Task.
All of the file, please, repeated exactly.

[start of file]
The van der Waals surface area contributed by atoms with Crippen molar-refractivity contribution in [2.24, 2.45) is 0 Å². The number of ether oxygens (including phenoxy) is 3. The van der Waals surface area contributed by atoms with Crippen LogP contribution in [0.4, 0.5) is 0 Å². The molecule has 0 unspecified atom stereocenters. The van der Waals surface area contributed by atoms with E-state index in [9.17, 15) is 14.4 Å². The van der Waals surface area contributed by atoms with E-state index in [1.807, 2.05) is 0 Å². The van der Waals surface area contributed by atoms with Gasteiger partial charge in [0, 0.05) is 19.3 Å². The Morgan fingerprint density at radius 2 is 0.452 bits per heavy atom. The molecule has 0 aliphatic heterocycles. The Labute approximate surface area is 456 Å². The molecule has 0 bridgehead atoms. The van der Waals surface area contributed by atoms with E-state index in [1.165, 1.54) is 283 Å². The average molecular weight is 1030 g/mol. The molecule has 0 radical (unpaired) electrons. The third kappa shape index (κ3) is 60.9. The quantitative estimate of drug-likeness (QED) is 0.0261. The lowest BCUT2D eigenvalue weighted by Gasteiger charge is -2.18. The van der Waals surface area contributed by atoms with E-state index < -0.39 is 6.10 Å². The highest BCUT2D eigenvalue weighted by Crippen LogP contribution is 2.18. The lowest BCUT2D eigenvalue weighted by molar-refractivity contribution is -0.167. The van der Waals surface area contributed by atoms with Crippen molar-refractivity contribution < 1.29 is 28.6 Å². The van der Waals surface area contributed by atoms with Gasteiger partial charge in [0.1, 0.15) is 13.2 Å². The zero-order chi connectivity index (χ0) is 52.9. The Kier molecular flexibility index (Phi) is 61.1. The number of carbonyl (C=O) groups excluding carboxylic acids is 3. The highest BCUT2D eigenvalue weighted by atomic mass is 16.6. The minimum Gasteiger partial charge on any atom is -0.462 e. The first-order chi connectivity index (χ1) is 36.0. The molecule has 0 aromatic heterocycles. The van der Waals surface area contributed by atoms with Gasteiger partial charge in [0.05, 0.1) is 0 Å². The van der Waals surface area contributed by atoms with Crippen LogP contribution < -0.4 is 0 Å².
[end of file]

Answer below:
The van der Waals surface area contributed by atoms with Crippen molar-refractivity contribution in [2.24, 2.45) is 0 Å². The number of ether oxygens (including phenoxy) is 3. The van der Waals surface area contributed by atoms with Crippen LogP contribution in [0.4, 0.5) is 0 Å². The molecule has 0 unspecified atom stereocenters. The van der Waals surface area contributed by atoms with E-state index in [9.17, 15) is 14.4 Å². The van der Waals surface area contributed by atoms with E-state index in [1.807, 2.05) is 0 Å². The van der Waals surface area contributed by atoms with Gasteiger partial charge in [0, 0.05) is 19.3 Å². The Morgan fingerprint density at radius 2 is 0.452 bits per heavy atom. The molecule has 0 aliphatic heterocycles. The Labute approximate surface area is 456 Å². The molecule has 0 bridgehead atoms. The van der Waals surface area contributed by atoms with E-state index in [1.165, 1.54) is 283 Å². The average molecular weight is 1030 g/mol. The molecule has 0 radical (unpaired) electrons. The third kappa shape index (κ3) is 60.9. The quantitative estimate of drug-likeness (QED) is 0.0261. The lowest BCUT2D eigenvalue weighted by Gasteiger charge is -2.18. The van der Waals surface area contributed by atoms with E-state index < -0.39 is 6.10 Å². The highest BCUT2D eigenvalue weighted by Crippen LogP contribution is 2.18. The lowest BCUT2D eigenvalue weighted by molar-refractivity contribution is -0.167. The van der Waals surface area contributed by atoms with Crippen molar-refractivity contribution < 1.29 is 28.6 Å². The van der Waals surface area contributed by atoms with Gasteiger partial charge in [0.1, 0.15) is 13.2 Å². The zero-order chi connectivity index (χ0) is 52.9. The Kier molecular flexibility index (Phi) is 61.1. The number of carbonyl (C=O) groups excluding carboxylic acids is 3. The highest BCUT2D eigenvalue weighted by atomic mass is 16.6. The minimum Gasteiger partial charge on any atom is -0.462 e. The first-order chi connectivity index (χ1) is 36.0. The molecule has 0 aromatic heterocycles. The van der Waals surface area contributed by atoms with Gasteiger partial charge in [0.05, 0.1) is 0 Å². The van der Waals surface area contributed by atoms with Crippen LogP contribution < -0.4 is 0 Å².